The defense's best strategy: Take a page out of the Ole Miss game. It's all about penetration. The tackles have to create a push up the middle. But it's up to Oklahoma's ends to get off blocks on the outside and get to Tebow to slow him before he gets to the line. Everybody in the stadium knows the play is coming. It's up to a smart defense to realize the key is not just the push, it's the angles. When Tebow is stopped on this play, it's usually from a linebacker or end cutting inside.

The surprise call: It's so easy to focus on Tebow and forget about his teammates. Harvin loves to come around in motion and take a pitch, knife into the line where the hole is created, and score.

The formation: The Sooners come out with Sam Bradford in the shotgun, tailback Chris Brown, left, next to him, three receivers and a tight end/fullback who could move to split end for a de facto four-wide set.

The likely call: The Sooners are about 50-50 run-pass in this situation. Against Missouri in the Big 12 title game, they ran it 24 times with an inside handoff to Brown or Mossis Madu and threw it 21 times, usually to a wideout.

The defense's best strategy: Get in your base alignment and don't be too aggressive on the receivers. Bradford isn't just looking to throw in the flat for a glorified long handoff. He'll go for a first down.

The surprise call: Against Missouri, Bradford went to fullback Matt Clapp for an 11-yard gain on a drive that ended with a touchdown.

The formation: Sam Bradford in the shotgun with five receivers, including tight end Jermaine Gresham and a tailback/fullback. Complicating matters is Oklahoma can switch to a no-huddle without substituting. That means the pace quickens and the defense must go with the personnel it had on the field for the previous play.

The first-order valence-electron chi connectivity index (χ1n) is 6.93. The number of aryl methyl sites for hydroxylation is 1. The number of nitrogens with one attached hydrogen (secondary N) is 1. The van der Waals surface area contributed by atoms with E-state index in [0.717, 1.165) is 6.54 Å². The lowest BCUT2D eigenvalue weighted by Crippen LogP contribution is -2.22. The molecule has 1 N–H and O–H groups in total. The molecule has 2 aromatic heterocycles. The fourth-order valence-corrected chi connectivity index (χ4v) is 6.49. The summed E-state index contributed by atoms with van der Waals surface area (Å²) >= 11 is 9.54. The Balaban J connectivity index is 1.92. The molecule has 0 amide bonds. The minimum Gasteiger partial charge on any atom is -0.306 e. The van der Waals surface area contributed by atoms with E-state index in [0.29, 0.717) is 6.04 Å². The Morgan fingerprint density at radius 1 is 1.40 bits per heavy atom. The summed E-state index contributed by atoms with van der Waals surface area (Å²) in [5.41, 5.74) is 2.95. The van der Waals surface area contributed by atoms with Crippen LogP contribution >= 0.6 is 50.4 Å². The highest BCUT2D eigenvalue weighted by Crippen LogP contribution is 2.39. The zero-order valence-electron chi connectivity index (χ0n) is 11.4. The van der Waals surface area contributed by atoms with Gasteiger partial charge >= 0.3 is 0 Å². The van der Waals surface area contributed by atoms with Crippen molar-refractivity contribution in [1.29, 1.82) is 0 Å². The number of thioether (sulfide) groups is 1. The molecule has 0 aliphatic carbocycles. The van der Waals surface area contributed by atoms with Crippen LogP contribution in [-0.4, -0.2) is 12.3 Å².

The likely call: Bradford loves to go to his running back, a player who often ends up isolated with a linebacker. Injured star DeMarco Murray was especially dangerous here. He had 31 catches for 395 yards and four touchdowns during the season. Neither running backs Chris Brown (13 catches for 72 yards) nor Mossis Madu (11 catches for 77 yards) has as many chances, but the smart team does not change what works.

The defense's best strategy: Each player better know his assignment and not get caught overthinking. Take a breath, react and just play. If that doesn't happen, you're liable to see a short pass turn into a big gain.

The surprise call: Bradford is not known as a runner. But on a second and 9 from the Oklahoma 15 on the opening drive against Oklahoma State, Bradford took off and gained 15 yards, his longest run of the season.

The formation: Sam Bradford is in the shotgun with a tailback next to him and four receivers, again including 6-foot-6, 261-pound Jermaine Gresham, left, forcing the defense to spread out.

The likely call: An inside handoff to Chris Brown or Mossis Madu is another bread-and-butter play.

The defense's best strategy: Much like first down, the pressure is on the corners and safeties to stick to their men and the front seven to hold the point of attack. Walking the middle linebacker up a bit is not out of the question.

The surprise call: Okay, maybe this wouldn't be a shocker, but Bradford does like to go to Gresham. A lot. He's the Sooners' second-leading receiver (58 catches for 888 yards and 12 touchdowns). Against Texas, Bradford hooked up with Gresham on third and 4 for a 52-yard touchdown.

The formation: Sam Bradford, left, moves under center, has a tailback (Chris Brown or Mossis Madu) and a fullback in the backfield, two receivers and a tight end.

The likely call: Against Oklahoma State, the Sooners were 2-for-2 on fourth down with one pass and one run (more on that later). The pass was an easy completion to backup tight end Brody Eldridge for a 1-yard touchdown in the fourth quarter.

The defense's best strategy: Brace for the run, but don't lose sight of the tight end, even if it's not standout Jermaine Gresham, peeling off toward the end zone.

The surprise call: On a fourth and goal from the 1 in the third quarter against the Cowboys, Bradford (not to be confused with Tim Tebow) took off. He lost a yard and the ball but picked up and ran it in.

. Oklahoma 35

Second and long

. Florida 35

Third and 5

. Florida 1

Fourth and goal

Florida Gators vs. Oklahoma Sooners: What happens when … 01/07/09 [Last modified: Wednesday, January 7, 2009 9:50pm]